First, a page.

Howdy, and welcome to another installation of the BioBoard project! While the guys wind down tonight's meeting in the background, I've gone straight to the box to tell you all about our latest progress, because I am really, really excited about this! Although yesterday was originally meant to be our final deadline for the sensor build, we've decided to extend that by another 10 days (until April 27th), leaving ourselves only a single week to make sure that all components communicate and do what they're supposed to. That might seem a little rash - and admittedly, we'll probably be feeling the pressure at the end - but after having seen a home-built pH probe made from Christmas baubles, a ruthenium catalyst glowing beautifully bright orange under pure blue light, and an near-infrared probe for less than $15, we all agreed that there was no way we could stop building now. Hopefully this means that by the end of the challenge, we'll be able to provide designs and tutorials for DIY temperature, NIR, pH and dissolved oxygen sensors, as well as schematics and Ardunio sketches for two different microcontroller set-ups, with and without wi-fi shield, respectively.
Last week, I showed you pictures of the circuitry and read-out from the digital thermo sensor, which has been encased in acrylic tube and hot glue (probably not food safe, so don't try this at home just yet), wired up, and is now a fully functional, perfectly waterproof digital thermometer. This is a really important accomplishment for os, as temperature is a key parameter in most of the microbial processes we expect to be monitoring. Additonally, both pH and oxygen concentation are temperature dependent, so to celebrate our first real victory, here's a shot of the finished thing, and the Boarduino it's running off:
Last week's edition also included a picture of Rolf's initial NIR circuit mock-up incl. an obviously lit infrared LED, and a rather rough hand-drawn sketch of my probe design. One of the interesting challenges of this project is the fact that we intend to measure in liquids, so all our probes have to be 100% watertight, as they need to be able to stand being fully submerged for weeks at a time. This, I assure you, is a non-trivial task. First of all, welding acrylic with acetone is not as easy as it sounds when your personal pet chemist says piece of cake. Not nearly. In fact, to weld acrylic using acetone (or other water thin solvent or glue), both surfaces have to be perfectly planed, and perfectly smooth, which is in practice impossible to achieve with a hacksaw, a file and sandpaper. A Dreml and finer file works better, but acrylic cement of the syrupy variety is really what you need for this sort of rough-job. Hot glue also works fairly well, and in the end, a combination of the two turned out to be our best bet against the wet.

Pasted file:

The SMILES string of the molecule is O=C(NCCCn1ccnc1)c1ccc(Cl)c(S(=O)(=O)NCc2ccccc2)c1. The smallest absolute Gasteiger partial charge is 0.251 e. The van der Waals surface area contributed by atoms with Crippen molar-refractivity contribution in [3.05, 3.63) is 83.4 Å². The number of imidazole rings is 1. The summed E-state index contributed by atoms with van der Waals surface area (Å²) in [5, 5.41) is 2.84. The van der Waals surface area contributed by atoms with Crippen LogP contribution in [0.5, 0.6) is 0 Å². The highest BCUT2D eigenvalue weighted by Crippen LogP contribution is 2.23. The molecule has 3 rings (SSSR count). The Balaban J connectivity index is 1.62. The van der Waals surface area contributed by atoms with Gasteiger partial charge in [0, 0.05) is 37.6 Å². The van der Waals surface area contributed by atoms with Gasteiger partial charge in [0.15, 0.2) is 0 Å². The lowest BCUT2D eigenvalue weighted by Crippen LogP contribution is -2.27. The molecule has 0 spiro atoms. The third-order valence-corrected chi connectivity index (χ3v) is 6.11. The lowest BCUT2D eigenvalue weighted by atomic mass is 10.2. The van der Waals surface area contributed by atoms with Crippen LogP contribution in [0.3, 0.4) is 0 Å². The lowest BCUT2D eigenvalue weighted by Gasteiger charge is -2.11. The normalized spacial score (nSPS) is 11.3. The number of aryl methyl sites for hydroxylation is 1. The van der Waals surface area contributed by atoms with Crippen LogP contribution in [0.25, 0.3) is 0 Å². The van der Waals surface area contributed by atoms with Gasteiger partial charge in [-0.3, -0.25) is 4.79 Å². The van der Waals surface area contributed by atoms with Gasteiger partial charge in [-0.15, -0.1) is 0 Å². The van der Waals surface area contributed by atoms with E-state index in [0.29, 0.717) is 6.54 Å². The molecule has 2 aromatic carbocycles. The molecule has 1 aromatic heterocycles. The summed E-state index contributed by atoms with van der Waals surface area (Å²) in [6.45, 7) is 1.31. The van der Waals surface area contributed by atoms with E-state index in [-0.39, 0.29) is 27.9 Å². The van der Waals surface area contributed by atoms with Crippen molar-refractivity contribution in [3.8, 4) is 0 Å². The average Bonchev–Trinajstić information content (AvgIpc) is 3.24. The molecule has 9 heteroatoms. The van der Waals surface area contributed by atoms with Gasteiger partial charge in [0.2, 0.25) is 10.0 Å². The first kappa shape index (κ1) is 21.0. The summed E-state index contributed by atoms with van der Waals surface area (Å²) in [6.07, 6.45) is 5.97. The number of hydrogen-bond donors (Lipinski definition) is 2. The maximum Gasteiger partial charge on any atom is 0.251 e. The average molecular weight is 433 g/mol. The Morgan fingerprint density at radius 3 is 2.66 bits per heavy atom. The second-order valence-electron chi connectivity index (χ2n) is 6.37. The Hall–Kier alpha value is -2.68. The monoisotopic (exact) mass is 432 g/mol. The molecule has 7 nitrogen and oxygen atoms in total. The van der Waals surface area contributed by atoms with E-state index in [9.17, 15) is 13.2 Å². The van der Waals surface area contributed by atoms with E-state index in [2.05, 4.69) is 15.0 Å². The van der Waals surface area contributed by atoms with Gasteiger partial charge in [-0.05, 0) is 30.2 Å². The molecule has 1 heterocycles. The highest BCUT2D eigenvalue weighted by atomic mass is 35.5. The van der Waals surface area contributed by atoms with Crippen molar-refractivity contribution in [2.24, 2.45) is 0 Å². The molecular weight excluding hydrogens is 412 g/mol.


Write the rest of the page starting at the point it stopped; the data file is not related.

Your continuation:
So, having solved that problem, we wired the IR LED and phototransistors (nowly safely encased in acrylic and hot glue - not a worry in this case, since it's enclosed in food safe acrylic) up to a voltmeter, and started measuring the output from the phototransistor and started testing it under different conditions. We got nice, steady readings of about 3.8V (almost theoretical max.) in open air and 3.7V in tap water - much encouraged by the fact that the readings seemed much less sensitive to distance, angle and background light than we had feared - and then dumped the probe in a cup of kombucha - only to see the strangest thing: starting at around 1.5V, the readings kept drifting steadily (and quite rapidly) to as high as 2.8V! We talked it over, brought in the oscilloscope, mused at the possibility of microbial locomotion as a cause of the phenomenon, light absorbance vs. light scattering, all without coming to any useful conclusion - until it suddenly occured to one of us to actually look at the thing. So we moved kombucha and probe to a clear glass, let it sit for a while, and sure enough: tiny bubbles of CO2 were forming all over glass, probe, and - hence our troubles - LED and phototransistor. A problem we'll only have in carbonated liquids, but since we're fairly fond of both beer and kombucha around here, that's bad enough, and something that would have to be fixed. It turned out to be a relatively simple hack: since shaking the sensor dislodges the bubbles, we merely attached an old cell-phone motor (safely encased) to the assembly with rubber bands. Next step will be to make a daylight shade and outer case for the whole thing from a piece of 1-inch opaque PVC tube. Thankfully, we've still got time to improve upon the design, and will be sure to keep you posted. We'll also be making a thorough How-To wiki for all parts of this project on the Noisebridge website, but for now, pictures will speak more than...well, several hundred words, at least:
Tomorrow, I'll tell you all about what the crazy chemists have been up to - stay tuned for part 2, and don't forget: be excellent to each other, dudes!